The electorate in northern Gilmore, also hard hit by the fires, is held by another Labor representative, Fiona Phillips. It was previously in conservative hands for two decades.

While the ruling Liberal-National Conservative coalition is expected to lose city seats in other states, conventional wisdom dictates that the current government’s road to re-election is through the country – in this case, a country ravaged by fires. bush.

Mr Morrison currently governs with a one-seat majority in Parliament. A failure to win back those seats could cost the re-election of his coalition.

The Jee family has more immediate concerns. They first lived on a rental property before returning to their burnt-out rural acreage in Wandella, near Cobargo, where they built a small shed and supplemented it with a disaster accommodation ‘pod’ – a 23-foot-long, eight-foot-wide self-contained shipping container – provided by an Australian charity.

Life in their small temporary accommodation has been difficult, even before an exceptionally wet year that has now forced them to battle mold. Because the Jees’ third son, Mason, 16, has muscular dystrophy, he can’t use the cramped camp-style shower in the pod. Before the new bathroom was installed in a newly built shed, every time he wanted to take a shower, he had to go to his grandmother’s house a few miles away.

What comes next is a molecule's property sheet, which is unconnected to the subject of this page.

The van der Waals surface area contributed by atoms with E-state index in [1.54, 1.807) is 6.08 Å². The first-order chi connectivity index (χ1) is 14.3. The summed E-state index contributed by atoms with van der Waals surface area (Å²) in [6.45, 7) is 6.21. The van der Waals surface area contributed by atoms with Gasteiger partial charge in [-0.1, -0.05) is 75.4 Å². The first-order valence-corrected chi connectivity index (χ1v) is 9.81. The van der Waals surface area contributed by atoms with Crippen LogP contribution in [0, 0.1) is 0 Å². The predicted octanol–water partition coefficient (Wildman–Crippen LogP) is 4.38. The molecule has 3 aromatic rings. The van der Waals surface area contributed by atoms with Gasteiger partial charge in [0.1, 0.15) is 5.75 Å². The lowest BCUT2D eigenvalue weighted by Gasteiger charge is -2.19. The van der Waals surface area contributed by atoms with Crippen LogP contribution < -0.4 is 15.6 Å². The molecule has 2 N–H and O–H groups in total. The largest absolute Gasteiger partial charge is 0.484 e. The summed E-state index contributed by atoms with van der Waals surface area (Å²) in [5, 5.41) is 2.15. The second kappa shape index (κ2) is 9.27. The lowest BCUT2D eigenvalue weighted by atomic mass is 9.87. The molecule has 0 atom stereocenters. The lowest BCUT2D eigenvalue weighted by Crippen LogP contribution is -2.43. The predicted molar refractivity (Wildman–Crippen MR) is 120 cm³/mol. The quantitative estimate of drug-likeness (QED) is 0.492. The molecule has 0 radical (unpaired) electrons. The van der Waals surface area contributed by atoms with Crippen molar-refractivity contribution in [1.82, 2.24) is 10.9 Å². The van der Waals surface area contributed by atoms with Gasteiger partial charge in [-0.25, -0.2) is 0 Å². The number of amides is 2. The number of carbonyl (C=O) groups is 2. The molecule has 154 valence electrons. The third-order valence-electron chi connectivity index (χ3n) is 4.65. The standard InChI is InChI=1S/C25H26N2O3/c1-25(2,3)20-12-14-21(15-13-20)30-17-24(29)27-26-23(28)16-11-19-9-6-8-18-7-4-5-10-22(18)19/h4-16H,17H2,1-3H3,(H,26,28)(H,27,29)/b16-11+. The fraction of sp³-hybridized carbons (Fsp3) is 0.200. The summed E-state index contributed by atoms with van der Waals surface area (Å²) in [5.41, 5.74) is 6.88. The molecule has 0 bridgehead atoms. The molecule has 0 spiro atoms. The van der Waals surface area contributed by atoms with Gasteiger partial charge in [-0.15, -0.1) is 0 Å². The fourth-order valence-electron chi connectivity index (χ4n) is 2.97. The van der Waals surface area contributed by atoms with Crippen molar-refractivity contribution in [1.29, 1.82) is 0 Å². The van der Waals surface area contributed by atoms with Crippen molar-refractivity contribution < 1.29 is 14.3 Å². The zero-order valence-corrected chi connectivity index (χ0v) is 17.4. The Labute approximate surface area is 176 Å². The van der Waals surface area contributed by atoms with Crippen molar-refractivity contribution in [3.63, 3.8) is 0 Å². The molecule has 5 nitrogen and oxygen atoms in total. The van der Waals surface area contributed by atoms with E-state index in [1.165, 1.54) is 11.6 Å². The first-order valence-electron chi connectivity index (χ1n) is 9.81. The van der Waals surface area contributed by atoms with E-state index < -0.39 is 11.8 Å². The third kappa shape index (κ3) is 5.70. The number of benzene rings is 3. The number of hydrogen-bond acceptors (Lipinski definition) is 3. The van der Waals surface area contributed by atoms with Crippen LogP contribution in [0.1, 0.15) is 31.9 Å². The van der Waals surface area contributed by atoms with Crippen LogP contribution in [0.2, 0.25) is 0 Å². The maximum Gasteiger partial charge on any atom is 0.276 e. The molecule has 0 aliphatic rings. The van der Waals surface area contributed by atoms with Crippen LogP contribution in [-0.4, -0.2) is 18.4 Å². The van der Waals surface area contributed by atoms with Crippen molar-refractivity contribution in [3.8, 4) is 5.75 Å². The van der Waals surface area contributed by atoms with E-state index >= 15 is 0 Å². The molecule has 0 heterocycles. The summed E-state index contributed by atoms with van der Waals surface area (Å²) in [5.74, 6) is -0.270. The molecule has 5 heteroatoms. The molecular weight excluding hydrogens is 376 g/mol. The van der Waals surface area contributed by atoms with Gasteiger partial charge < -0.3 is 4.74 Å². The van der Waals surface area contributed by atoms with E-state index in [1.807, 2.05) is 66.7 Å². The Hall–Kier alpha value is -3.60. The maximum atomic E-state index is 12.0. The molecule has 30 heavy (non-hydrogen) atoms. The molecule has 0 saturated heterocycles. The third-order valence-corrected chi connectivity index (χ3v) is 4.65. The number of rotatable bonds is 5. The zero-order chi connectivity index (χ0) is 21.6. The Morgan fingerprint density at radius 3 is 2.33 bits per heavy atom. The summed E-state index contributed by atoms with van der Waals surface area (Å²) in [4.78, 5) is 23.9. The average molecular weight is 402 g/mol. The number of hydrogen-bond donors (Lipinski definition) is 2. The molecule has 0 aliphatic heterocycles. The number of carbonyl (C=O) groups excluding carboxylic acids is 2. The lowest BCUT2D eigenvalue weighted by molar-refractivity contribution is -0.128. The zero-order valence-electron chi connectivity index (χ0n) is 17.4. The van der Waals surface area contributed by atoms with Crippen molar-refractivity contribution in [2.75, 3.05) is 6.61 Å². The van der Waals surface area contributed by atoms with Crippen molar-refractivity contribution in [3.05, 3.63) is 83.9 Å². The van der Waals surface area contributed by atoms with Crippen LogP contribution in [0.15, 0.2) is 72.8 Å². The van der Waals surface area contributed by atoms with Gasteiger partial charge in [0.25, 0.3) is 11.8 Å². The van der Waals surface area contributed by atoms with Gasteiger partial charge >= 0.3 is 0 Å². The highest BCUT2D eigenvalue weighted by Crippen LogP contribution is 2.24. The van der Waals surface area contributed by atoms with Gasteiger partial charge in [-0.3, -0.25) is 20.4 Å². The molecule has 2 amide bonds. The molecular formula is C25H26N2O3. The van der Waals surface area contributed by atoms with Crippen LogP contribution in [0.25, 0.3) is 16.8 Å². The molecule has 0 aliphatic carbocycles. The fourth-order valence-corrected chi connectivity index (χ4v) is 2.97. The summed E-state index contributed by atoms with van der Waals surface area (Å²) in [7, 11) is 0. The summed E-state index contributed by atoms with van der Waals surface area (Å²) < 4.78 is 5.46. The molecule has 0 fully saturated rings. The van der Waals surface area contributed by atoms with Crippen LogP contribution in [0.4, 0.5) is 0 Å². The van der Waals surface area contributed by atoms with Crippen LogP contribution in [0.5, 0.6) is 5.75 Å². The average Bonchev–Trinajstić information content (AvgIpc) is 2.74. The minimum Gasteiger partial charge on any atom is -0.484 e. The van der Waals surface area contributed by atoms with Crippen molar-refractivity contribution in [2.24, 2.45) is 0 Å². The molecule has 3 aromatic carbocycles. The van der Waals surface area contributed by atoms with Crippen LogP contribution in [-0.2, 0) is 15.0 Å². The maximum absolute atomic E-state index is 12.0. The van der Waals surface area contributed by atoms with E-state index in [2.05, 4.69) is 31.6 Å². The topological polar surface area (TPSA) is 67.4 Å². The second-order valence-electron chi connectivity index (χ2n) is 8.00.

When the Jees set out to rebuild, they ran into a wall of planning documents. Planning problems inherited from their former home and changes to development law meant that at one point it looked like they would never be allowed to rebuild.

Although these roadblocks have largely been overcome, the Jees are still awaiting final approval to begin construction. They are unlikely to have a new house built by the fourth anniversary of the bushfires. “It’s been a nightmare,” Ms Jee said.

Nearby Cobargo, Vic Grantham has been trying to get answers about the latest delays in his own planning process. When Mr Grantham and his partner, Janice Holdsworth, moved to a 26-acre property in the area in 2005, they found community and contentment.

Early in the morning of New Year’s Day 2020, their house was destroyed by fire.

They sold their property and purchased a block in Cobargo Township, intending to live in an existing shed on that site while they built their new dream home.

But because they had moved, they later learned, they no longer qualified as bushfire survivors for local government planning prioritization.

“We’re not a priority,” Mr Grantham said, “because we’re not ‘affected by the bushfires’. That’s George Orwell-talking. Tell me again I’m not affected by the fires of bush.